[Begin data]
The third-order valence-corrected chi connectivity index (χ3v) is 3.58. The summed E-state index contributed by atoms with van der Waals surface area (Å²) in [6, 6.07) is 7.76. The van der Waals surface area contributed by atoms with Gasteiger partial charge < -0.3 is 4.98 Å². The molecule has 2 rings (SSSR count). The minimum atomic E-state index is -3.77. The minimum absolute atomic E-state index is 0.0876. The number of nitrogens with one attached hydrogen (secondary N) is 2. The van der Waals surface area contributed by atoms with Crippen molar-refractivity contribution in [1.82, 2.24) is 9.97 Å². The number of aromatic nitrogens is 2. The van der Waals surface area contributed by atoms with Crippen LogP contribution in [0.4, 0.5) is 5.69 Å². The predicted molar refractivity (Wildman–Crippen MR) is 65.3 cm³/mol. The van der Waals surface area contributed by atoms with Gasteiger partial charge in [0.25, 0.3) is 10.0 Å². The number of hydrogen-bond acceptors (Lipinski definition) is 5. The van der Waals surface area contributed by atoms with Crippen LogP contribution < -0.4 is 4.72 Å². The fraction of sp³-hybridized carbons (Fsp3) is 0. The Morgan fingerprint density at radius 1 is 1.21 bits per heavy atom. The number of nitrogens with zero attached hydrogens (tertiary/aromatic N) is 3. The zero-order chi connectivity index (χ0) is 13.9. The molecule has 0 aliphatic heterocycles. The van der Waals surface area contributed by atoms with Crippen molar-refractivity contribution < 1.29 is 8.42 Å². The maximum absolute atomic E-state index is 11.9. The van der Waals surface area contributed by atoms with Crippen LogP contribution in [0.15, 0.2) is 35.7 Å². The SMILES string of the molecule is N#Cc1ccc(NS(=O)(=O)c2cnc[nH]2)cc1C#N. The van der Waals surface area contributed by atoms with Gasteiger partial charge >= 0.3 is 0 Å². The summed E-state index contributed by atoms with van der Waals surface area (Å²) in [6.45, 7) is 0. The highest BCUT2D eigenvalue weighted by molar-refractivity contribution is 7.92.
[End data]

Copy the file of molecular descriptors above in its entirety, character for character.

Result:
The third-order valence-corrected chi connectivity index (χ3v) is 3.58. The summed E-state index contributed by atoms with van der Waals surface area (Å²) in [6, 6.07) is 7.76. The van der Waals surface area contributed by atoms with Gasteiger partial charge < -0.3 is 4.98 Å². The molecule has 2 rings (SSSR count). The minimum atomic E-state index is -3.77. The minimum absolute atomic E-state index is 0.0876. The number of nitrogens with one attached hydrogen (secondary N) is 2. The van der Waals surface area contributed by atoms with Crippen molar-refractivity contribution in [1.82, 2.24) is 9.97 Å². The number of aromatic nitrogens is 2. The van der Waals surface area contributed by atoms with Crippen LogP contribution in [0.4, 0.5) is 5.69 Å². The predicted molar refractivity (Wildman–Crippen MR) is 65.3 cm³/mol. The van der Waals surface area contributed by atoms with Gasteiger partial charge in [0.25, 0.3) is 10.0 Å². The number of hydrogen-bond acceptors (Lipinski definition) is 5. The van der Waals surface area contributed by atoms with Crippen LogP contribution < -0.4 is 4.72 Å². The fraction of sp³-hybridized carbons (Fsp3) is 0. The Morgan fingerprint density at radius 1 is 1.21 bits per heavy atom. The number of nitrogens with zero attached hydrogens (tertiary/aromatic N) is 3. The zero-order chi connectivity index (χ0) is 13.9. The molecule has 0 aliphatic heterocycles. The van der Waals surface area contributed by atoms with Crippen molar-refractivity contribution < 1.29 is 8.42 Å². The maximum absolute atomic E-state index is 11.9. The van der Waals surface area contributed by atoms with Crippen LogP contribution in [0.15, 0.2) is 35.7 Å². The SMILES string of the molecule is N#Cc1ccc(NS(=O)(=O)c2cnc[nH]2)cc1C#N. The van der Waals surface area contributed by atoms with Gasteiger partial charge >= 0.3 is 0 Å². The summed E-state index contributed by atoms with van der Waals surface area (Å²) in [6.45, 7) is 0. The highest BCUT2D eigenvalue weighted by molar-refractivity contribution is 7.92.